"Yerevan?" exclaimed the old Russian babushka as she waved a tattered railway schedule in front of us. "You're on the wrong train. Why didn't you tell me you were going to Yerevan?"
Because my Russian wasn't good enough to catch the rest of what I assumed was a harsh reprimand, I slowed the conversation down enough to make certain that we could follow her instructions precisely.
With endless assurances as tothe accuracy of her information, we somewhat reluctantly descended the metal steps of the train at the third stop--an unsigned outpost somewhere between the Black Sea coastal resort of Sukhumi and the capital of Soviet Armenia, Yerevan. There, in the middle of nowhere, we were instructed to wait for the right train.
We stood alone on the creaky, wooden train platform--two American college students with eight weeks' worth of luggage--and waited. We cursed the confusing Soviet train system and cursed the confused Soviet tourist official who insisted that we get on that train in the first place. We sat on some broken wood crates and tried to forget our dilemma.
We noticed, off to one side, several men loading large brown burlap sacks onto a truck.
The deep voice startled us, and we turned to see one of the workers standing beside us on the platform.
"How's it going?" he continued.
Used to the more formal expressions of my college Russian courses, I struggled to match his colloquial speech.
"Fine" I answered a bit hesitantly, "and you?"
"You're not Russian?" the large bearded man exclaimed quizzically. "Where are you from?"
"America," I answered, not realizing the impact my simple response would have.
"America!" he exclaimed jubilantly "I've never met an American before. Where do you live in America? California?"
"Yes, California," I said, surprised at his assumption.
"Americans from California," he repeated to himself. "From where in California? Los Angeles?"
"Da, Da, we live in Los Angeles." But before I could finish, I was interrupted by shouts of "Ivan, Serge, Yuri."
"My friends won't believe it," he continued, still shouting. Before either of us realized what was happening, we were surrounded by a group of 13 insatiably curious men ranging in age from 18 to about 40, but all of a similarly rugged, unshaven and uniformly drab appearance.
"What are you doing here in the U.S.S.R.?" asked Yuri, a short man in a gray cloth cap. But before we could answer, the others, apparently only concerned with their own curiosities, shouted a cacophony of questions.
"What other cities have you visited?"
"How long will you be in our country?"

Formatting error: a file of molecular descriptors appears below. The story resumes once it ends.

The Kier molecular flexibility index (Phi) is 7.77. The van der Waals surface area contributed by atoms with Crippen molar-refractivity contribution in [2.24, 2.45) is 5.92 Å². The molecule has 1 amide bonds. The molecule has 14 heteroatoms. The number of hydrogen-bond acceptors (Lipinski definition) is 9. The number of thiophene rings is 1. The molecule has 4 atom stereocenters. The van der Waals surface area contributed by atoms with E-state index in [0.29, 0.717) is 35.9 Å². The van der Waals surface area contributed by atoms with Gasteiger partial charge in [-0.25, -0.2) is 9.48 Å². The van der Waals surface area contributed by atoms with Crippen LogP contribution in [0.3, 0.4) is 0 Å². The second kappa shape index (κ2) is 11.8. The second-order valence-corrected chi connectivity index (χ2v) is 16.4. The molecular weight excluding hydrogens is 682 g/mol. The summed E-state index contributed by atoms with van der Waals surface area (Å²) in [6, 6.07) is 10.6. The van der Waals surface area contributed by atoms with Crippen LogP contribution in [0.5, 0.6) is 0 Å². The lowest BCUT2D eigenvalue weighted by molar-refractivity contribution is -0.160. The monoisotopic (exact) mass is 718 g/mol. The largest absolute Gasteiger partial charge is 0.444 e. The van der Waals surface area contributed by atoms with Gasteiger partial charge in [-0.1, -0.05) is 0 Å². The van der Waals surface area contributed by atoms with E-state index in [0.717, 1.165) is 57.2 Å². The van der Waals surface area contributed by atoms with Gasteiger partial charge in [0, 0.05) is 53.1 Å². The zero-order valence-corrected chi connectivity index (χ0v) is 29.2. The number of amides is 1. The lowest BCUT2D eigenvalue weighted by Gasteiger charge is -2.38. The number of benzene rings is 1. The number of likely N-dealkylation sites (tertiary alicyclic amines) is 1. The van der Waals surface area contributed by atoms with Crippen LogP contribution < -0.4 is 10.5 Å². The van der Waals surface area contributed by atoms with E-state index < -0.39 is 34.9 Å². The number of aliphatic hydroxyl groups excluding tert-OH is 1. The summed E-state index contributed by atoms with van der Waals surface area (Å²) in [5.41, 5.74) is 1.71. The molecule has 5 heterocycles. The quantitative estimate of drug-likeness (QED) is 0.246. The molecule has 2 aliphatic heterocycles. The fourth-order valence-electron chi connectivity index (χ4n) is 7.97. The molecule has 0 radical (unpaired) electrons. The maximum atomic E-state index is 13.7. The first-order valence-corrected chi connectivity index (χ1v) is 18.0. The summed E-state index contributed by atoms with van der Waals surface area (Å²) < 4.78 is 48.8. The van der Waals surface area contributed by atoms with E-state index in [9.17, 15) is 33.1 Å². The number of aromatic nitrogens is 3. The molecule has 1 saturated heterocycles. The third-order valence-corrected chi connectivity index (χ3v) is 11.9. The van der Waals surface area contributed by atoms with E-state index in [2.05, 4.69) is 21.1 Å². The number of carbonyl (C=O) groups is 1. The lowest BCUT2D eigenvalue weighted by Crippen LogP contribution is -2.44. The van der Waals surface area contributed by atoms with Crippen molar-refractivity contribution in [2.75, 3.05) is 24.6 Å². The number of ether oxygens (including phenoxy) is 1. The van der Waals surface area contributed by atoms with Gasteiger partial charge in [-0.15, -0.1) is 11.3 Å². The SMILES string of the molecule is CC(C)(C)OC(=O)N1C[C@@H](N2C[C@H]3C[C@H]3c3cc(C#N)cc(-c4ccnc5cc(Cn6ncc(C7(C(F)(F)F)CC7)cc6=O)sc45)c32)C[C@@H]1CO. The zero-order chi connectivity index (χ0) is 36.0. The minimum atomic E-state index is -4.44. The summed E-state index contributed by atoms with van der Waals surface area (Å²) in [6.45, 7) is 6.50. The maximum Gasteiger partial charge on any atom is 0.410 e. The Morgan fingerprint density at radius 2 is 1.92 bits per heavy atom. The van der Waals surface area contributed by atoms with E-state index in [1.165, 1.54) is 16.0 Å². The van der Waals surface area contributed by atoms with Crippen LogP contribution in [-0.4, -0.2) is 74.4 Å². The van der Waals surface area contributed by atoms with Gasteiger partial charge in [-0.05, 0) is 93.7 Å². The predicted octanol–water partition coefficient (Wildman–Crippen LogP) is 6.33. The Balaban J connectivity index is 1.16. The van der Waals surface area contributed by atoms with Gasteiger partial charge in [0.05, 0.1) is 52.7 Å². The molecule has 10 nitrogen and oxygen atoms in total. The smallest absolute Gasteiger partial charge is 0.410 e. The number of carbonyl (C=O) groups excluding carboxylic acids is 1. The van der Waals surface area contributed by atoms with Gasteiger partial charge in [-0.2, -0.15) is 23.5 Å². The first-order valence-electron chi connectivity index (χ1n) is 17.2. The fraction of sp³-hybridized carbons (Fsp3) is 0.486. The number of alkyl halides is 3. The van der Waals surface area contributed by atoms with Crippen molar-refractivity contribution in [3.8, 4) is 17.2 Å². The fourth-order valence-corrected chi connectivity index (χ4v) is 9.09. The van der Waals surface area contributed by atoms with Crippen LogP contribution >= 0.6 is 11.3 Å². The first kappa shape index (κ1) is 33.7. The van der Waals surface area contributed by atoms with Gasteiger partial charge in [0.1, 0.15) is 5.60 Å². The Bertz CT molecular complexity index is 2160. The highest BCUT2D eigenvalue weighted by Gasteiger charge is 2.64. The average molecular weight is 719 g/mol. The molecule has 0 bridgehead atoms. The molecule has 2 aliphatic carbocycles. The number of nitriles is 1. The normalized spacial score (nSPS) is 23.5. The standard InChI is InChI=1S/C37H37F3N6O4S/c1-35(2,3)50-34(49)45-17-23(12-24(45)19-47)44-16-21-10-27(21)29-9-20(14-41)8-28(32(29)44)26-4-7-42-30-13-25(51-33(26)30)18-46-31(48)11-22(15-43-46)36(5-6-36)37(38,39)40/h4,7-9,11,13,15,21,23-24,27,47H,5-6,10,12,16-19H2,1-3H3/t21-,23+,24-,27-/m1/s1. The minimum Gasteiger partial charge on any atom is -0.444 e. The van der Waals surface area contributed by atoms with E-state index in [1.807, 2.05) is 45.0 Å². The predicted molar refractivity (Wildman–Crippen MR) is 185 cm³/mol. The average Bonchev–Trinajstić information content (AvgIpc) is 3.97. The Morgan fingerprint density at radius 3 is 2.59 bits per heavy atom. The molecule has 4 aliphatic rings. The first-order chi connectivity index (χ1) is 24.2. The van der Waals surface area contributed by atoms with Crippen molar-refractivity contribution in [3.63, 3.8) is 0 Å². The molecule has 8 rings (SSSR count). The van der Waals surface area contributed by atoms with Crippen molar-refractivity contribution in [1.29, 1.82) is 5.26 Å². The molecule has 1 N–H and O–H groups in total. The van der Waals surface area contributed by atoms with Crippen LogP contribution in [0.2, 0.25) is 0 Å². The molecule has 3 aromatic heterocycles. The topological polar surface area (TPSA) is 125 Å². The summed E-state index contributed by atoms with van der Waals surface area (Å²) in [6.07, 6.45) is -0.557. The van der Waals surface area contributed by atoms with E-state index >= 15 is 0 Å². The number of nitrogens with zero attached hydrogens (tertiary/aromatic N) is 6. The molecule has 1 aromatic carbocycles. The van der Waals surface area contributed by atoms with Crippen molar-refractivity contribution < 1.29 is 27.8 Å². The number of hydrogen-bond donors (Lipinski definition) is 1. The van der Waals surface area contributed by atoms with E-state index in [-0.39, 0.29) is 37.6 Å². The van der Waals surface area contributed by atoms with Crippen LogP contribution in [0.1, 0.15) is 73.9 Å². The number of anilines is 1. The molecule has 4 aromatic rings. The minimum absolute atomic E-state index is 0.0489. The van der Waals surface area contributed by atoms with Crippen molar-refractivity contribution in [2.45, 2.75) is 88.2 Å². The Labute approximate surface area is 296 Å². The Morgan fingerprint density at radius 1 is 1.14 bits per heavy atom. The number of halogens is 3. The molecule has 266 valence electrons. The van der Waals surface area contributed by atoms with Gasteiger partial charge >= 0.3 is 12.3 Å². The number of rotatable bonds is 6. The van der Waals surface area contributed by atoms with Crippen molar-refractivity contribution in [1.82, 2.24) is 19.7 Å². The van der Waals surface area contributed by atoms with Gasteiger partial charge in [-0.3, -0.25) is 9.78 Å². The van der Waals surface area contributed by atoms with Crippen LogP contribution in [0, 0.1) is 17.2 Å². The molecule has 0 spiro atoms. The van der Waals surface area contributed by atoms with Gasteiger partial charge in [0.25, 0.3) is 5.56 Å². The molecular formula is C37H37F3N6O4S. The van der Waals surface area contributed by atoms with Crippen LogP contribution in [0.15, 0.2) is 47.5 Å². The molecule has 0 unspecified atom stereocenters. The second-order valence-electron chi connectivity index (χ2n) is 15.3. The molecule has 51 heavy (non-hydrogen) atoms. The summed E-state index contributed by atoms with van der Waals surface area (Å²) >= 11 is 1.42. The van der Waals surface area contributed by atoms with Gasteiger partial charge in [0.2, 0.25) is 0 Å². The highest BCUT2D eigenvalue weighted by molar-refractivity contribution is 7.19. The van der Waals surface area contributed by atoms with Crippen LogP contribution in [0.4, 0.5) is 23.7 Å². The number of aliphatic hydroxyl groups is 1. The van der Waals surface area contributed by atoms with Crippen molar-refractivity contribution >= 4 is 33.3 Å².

"Is life better in the U.S. or in the U.S.S.R?"
"Which country do you like better?"
For 15 or 20 minutes we answered as many questions as we could. It was then that Serge, introduced to us as the pryezidyent, (president) of this worker's group, brought more hostile political overtones to the conversation.
"Why is it that you Americans all want war?" he asked with a touch of resentment.
"That's not true," I said. "We don't want war between our countries."
"Then why has your president rejected the arms control proposal our government has offered?" Serge countered.
Having been in the Soviet Union for over a month already, we had found ourselves effectively isolated from the rest of the world. During our entire stay we received virtually no reliable international information.
Unaware of recent developments in arms control negotiations, we tried to persuade them that what we wanted was a mutually beneficial agreement.
"If the specific terms weren't acceptable this time," I said, "it doesn't mean that we aren't interested in continuing the talks. Believe me, the American people don't want to go to war with your country."
Resolving the Stalemate
But despite repeated assurances of our intentions, we found it difficult to allay their fears. To move on to other areas of interest, but not as an indication of any concession on his part, the young Russian sitting in front of us broke the stalemate.
"Is it true that many Americans are out of work, and are forced to sleep on the streets at night?"
"It's true," I said, "but it's not a large percentage of people who don't have homes. We're trying to do something to help these people."
"How big is your apartment?" one of the men asked.
"I live in a house," I said, "not an apartment."
"How many rooms in your house?" he continued.
"We have a kitchen, a living room and a dining room," I said, "plus four bedrooms and three bathrooms."
"How many families live in such a great house?" Serge broke in.
"Just my family," I answered, feeling a little guilty.
My response brought gasps of amazement and disbelief.
"Your father must be a very important man," Yuri said. "What does he do?"
"He's a doctor," I told them. But my casual remark was met with vehement protest. They couldn't believe that a profession in the Soviet Union dominated by women who earn salaries less than one-third that of bus drivers, could enable a man to own his own home.